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A Word to the Water-Wise: Start Tilling

Pocomoke crape myrtle, above, and salvia argentea (silver sage) are among the arid plants in the water-wise garden at Green Spring Gardens.
Pocomoke crape myrtle, above, and salvia argentea (silver sage) are among the arid plants in the water-wise garden at Green Spring Gardens. (Andrea Bruce Woodall - The Washington Post)
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Thursday, March 27, 2008

As the rest of us were doing watering triage last year and racking up huge utility bills, Audrey Faden gave two deep soakings to her drought-tolerant, or water-wise, demonstration garden in Alexandria and called it a day. The perennials, herbs, bulbs and shrubs performed adequately, survived without missing a beat and now look raring to go.

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An early-flowering tulip, with short stems but stout blooms of yellow and rose, is this week in full glory in the garden, located at the parking lot entrance between the YMCA and Simpson Park in the city's Del Ray neighborhood. The tulips, of a variety named the First, have multiplied in the crest of the mounded garden, recalling the origins of the bulb in the hot, free-draining mountains of the Middle East.

Seven miles west, another demonstration plot, at Green Spring Gardens, also looked attractive last summer. The gardeners gave up on ailing annuals and delayed the fall vegetable garden, but the water-wise garden "looked beautiful," said Cindy Brown, Green Spring's assistant director.

As with all gardens of dry-tolerant plants, both these spaces began with a lot of soil amendments: You cannot prepare for the next drought, or generally reduce the use of water, by putting arid plants in regular garden beds and expecting them to survive or even flourish. Heavy clay and organic mulches are deadly to dry-loving plants, which have evolved mechanisms for dealing with heat and drought but rot easily.

So if you are serious about planting a drought-tolerant garden, have fun assembling plant lists and shopping for the chosen flora, but be prepared to do the ground work first. The beauty of a water-wise garden is that you can carve out a small area to try it and expand it later. The sunnier the site, the greater the choice of dry-loving plants.

Don't remove your clay soil, just build on top of it. Brown suggests raising beds by at least 12 inches. At Green Spring, the gardeners mixed compost with grit and rough sand.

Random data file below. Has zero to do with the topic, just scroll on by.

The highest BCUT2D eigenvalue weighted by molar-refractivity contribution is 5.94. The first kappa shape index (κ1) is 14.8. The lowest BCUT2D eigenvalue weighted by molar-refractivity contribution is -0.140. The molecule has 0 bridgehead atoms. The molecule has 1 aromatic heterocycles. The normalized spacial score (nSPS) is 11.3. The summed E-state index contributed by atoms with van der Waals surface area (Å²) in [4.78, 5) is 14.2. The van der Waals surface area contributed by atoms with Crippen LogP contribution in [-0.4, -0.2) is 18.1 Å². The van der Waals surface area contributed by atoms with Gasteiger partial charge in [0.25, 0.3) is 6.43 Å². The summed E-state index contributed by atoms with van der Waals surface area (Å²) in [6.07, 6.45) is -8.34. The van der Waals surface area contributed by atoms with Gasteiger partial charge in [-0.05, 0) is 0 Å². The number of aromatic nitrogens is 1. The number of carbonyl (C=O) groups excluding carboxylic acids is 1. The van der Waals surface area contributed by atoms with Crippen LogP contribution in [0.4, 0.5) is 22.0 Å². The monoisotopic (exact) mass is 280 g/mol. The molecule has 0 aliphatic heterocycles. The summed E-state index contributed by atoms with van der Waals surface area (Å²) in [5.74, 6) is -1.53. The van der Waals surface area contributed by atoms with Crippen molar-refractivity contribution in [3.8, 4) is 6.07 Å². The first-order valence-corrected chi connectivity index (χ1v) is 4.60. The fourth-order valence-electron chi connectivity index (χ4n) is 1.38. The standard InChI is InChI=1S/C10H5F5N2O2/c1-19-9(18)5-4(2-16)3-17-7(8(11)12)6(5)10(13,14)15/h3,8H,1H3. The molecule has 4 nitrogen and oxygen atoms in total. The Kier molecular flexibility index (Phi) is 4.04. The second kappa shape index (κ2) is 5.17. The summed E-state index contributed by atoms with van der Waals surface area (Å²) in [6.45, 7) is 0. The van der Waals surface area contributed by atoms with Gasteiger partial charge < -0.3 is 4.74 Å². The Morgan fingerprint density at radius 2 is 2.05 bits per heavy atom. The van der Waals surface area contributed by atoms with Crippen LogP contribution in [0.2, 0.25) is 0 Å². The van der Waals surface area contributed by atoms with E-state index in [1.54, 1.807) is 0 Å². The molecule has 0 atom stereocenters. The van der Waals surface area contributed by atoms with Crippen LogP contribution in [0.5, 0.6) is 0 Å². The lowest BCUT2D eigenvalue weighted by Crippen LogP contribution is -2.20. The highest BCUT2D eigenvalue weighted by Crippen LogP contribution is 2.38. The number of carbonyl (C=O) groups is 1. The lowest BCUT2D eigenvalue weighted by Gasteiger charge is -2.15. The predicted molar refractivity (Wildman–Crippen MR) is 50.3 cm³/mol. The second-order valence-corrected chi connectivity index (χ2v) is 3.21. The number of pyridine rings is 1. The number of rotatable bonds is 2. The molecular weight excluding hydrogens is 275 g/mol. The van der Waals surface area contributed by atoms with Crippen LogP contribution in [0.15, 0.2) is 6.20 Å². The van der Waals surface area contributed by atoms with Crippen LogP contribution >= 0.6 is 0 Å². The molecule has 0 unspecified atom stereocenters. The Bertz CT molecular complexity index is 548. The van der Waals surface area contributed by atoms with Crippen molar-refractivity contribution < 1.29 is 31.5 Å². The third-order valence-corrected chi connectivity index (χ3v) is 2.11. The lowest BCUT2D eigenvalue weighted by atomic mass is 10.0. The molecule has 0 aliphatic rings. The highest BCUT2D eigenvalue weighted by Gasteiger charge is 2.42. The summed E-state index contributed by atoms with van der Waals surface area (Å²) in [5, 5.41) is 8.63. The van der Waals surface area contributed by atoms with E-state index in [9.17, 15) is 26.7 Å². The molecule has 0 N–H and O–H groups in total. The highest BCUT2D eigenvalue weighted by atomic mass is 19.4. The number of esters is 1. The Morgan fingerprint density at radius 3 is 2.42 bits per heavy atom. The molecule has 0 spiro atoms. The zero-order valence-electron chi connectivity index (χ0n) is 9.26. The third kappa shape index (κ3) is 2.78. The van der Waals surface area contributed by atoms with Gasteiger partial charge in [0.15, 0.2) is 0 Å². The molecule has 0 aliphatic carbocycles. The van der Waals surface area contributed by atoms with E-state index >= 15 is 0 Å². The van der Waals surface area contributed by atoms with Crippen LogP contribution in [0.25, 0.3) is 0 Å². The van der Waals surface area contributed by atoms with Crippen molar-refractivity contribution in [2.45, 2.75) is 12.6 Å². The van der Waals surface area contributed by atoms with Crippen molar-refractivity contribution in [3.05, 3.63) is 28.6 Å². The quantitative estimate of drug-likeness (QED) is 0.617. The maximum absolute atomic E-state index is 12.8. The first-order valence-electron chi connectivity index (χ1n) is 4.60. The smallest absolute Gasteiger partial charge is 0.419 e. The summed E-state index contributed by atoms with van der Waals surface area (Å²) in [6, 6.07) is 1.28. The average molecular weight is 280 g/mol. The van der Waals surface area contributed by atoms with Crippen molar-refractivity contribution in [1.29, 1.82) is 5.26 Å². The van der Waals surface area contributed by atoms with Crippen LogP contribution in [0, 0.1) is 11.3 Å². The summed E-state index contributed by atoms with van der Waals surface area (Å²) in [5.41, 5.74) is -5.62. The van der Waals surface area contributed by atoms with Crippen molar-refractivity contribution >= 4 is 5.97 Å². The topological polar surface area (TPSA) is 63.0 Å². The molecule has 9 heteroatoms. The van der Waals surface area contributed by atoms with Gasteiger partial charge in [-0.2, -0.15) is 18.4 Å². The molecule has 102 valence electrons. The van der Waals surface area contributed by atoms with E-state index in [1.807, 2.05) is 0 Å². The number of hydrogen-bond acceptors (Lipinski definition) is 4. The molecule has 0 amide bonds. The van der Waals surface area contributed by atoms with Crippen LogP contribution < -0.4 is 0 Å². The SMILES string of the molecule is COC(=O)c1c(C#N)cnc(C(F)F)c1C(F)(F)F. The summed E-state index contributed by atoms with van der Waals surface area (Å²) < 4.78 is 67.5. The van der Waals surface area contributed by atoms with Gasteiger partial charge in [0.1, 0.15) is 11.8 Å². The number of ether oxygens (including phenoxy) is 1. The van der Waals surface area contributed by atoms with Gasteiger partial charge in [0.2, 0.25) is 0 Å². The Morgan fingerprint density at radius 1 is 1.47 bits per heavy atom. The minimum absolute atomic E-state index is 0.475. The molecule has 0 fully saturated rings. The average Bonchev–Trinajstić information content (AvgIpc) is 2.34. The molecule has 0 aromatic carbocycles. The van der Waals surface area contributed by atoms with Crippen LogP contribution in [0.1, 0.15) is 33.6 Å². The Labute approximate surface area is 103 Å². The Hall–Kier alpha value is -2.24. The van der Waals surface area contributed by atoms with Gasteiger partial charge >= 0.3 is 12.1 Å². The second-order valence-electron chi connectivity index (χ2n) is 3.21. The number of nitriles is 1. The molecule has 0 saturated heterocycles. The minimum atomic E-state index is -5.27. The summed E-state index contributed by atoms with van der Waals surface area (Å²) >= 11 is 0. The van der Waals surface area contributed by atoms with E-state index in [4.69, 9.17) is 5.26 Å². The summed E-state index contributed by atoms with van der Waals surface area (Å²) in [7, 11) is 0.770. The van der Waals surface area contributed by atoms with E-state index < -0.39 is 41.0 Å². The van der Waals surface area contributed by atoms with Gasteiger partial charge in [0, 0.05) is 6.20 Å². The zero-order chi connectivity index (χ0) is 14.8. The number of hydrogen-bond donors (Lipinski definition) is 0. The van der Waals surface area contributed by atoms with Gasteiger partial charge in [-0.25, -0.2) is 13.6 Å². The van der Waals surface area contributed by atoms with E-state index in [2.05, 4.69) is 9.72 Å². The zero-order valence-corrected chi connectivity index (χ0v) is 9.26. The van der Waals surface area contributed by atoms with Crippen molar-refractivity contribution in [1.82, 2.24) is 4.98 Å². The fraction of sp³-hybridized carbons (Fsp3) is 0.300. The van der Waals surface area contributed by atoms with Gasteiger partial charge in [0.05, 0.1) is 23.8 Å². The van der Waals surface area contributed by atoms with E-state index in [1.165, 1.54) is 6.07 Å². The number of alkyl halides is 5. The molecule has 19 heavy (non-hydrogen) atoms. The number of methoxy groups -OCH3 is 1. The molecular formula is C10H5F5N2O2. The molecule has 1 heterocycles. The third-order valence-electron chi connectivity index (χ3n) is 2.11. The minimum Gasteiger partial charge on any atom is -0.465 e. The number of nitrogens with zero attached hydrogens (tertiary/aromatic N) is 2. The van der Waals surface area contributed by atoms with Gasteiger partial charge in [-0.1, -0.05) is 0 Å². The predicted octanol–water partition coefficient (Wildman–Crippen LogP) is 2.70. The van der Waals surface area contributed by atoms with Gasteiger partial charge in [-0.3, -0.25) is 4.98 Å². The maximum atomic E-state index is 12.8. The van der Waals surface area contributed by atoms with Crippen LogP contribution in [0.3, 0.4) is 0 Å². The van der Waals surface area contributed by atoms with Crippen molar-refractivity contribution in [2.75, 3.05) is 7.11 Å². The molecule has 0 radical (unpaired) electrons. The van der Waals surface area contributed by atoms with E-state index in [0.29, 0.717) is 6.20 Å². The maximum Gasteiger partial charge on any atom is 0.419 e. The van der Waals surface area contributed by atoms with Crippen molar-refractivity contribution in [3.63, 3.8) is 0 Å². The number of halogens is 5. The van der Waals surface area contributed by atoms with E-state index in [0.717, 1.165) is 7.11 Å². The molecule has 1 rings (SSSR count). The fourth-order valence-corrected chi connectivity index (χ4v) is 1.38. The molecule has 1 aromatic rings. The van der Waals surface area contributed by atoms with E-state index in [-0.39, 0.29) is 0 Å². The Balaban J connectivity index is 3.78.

The garden tended by Faden used excavated pond silt mixed with organic matter. The southern half is also amended with an expanded shale product called Solite. She also used a few large stones hidden in the berm and tilted inward to direct rainwater to the center.

Many water-wise gardens have a top layer of a few inches of pure gravel or grit, and Faden is planning to use various-sized gravel when she renovates the garden later this year. She tends it with her husband, Robert, and volunteers with the Master Gardeners of Northern Virginia.

Dry-loving plants tend to develop deep, far-reaching roots, which after a season or two reach down below a top layer of the aggregate to tap into the soil.

Some of the displayed plants are hard to find, such as a shrub called the leadplant, but many are commonly available, including lavenders, thyme, prickly pear, coreopsis and catmint. As a rule, Mediterranean herbs like it dry, as do most silver- and gray-leafed plants.

Various spurges are other good choices, including one whose lax stems pick up the maroon color of the lower leaf whorls. This species, called myrtle euphorbia, has clusters of acid-green blooms that have just opened. Stonecrops, a group of succulent plants that are all the rage in roof gardens, make great water-wise groundcovers as well. A species called Sedum sexangulare edges one side of the garden and still displays its attractive winter purple coloration.


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